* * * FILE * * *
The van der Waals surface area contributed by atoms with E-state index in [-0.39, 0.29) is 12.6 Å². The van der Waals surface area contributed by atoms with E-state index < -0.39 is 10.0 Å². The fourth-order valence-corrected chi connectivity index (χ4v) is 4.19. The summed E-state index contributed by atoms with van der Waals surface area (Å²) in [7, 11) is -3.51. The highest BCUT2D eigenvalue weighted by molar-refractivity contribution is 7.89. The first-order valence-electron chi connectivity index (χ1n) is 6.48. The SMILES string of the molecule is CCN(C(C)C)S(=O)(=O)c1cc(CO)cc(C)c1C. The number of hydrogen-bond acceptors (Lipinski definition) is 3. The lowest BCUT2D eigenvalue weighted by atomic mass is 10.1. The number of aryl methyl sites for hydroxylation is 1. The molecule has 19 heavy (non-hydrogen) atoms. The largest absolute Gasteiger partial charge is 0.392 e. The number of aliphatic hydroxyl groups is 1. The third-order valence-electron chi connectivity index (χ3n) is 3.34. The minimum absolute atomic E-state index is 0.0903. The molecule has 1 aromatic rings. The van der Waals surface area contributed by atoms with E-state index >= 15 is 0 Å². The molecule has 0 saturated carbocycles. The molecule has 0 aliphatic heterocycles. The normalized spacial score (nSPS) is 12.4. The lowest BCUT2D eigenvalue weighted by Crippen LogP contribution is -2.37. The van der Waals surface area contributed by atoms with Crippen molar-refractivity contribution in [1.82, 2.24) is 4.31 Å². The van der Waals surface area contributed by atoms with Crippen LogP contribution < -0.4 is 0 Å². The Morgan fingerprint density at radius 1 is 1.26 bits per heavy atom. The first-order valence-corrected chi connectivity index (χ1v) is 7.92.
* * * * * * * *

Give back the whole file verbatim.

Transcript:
The van der Waals surface area contributed by atoms with E-state index in [-0.39, 0.29) is 12.6 Å². The van der Waals surface area contributed by atoms with E-state index < -0.39 is 10.0 Å². The fourth-order valence-corrected chi connectivity index (χ4v) is 4.19. The summed E-state index contributed by atoms with van der Waals surface area (Å²) in [7, 11) is -3.51. The highest BCUT2D eigenvalue weighted by molar-refractivity contribution is 7.89. The first-order valence-electron chi connectivity index (χ1n) is 6.48. The SMILES string of the molecule is CCN(C(C)C)S(=O)(=O)c1cc(CO)cc(C)c1C. The number of hydrogen-bond acceptors (Lipinski definition) is 3. The lowest BCUT2D eigenvalue weighted by atomic mass is 10.1. The number of aryl methyl sites for hydroxylation is 1. The molecule has 19 heavy (non-hydrogen) atoms. The largest absolute Gasteiger partial charge is 0.392 e. The number of aliphatic hydroxyl groups is 1. The third-order valence-electron chi connectivity index (χ3n) is 3.34. The minimum absolute atomic E-state index is 0.0903. The molecule has 1 aromatic rings. The van der Waals surface area contributed by atoms with E-state index >= 15 is 0 Å². The molecule has 0 saturated carbocycles. The molecule has 0 aliphatic heterocycles. The normalized spacial score (nSPS) is 12.4. The lowest BCUT2D eigenvalue weighted by Crippen LogP contribution is -2.37. The van der Waals surface area contributed by atoms with Crippen molar-refractivity contribution in [1.82, 2.24) is 4.31 Å². The van der Waals surface area contributed by atoms with Crippen LogP contribution < -0.4 is 0 Å². The Morgan fingerprint density at radius 1 is 1.26 bits per heavy atom. The first-order valence-corrected chi connectivity index (χ1v) is 7.92.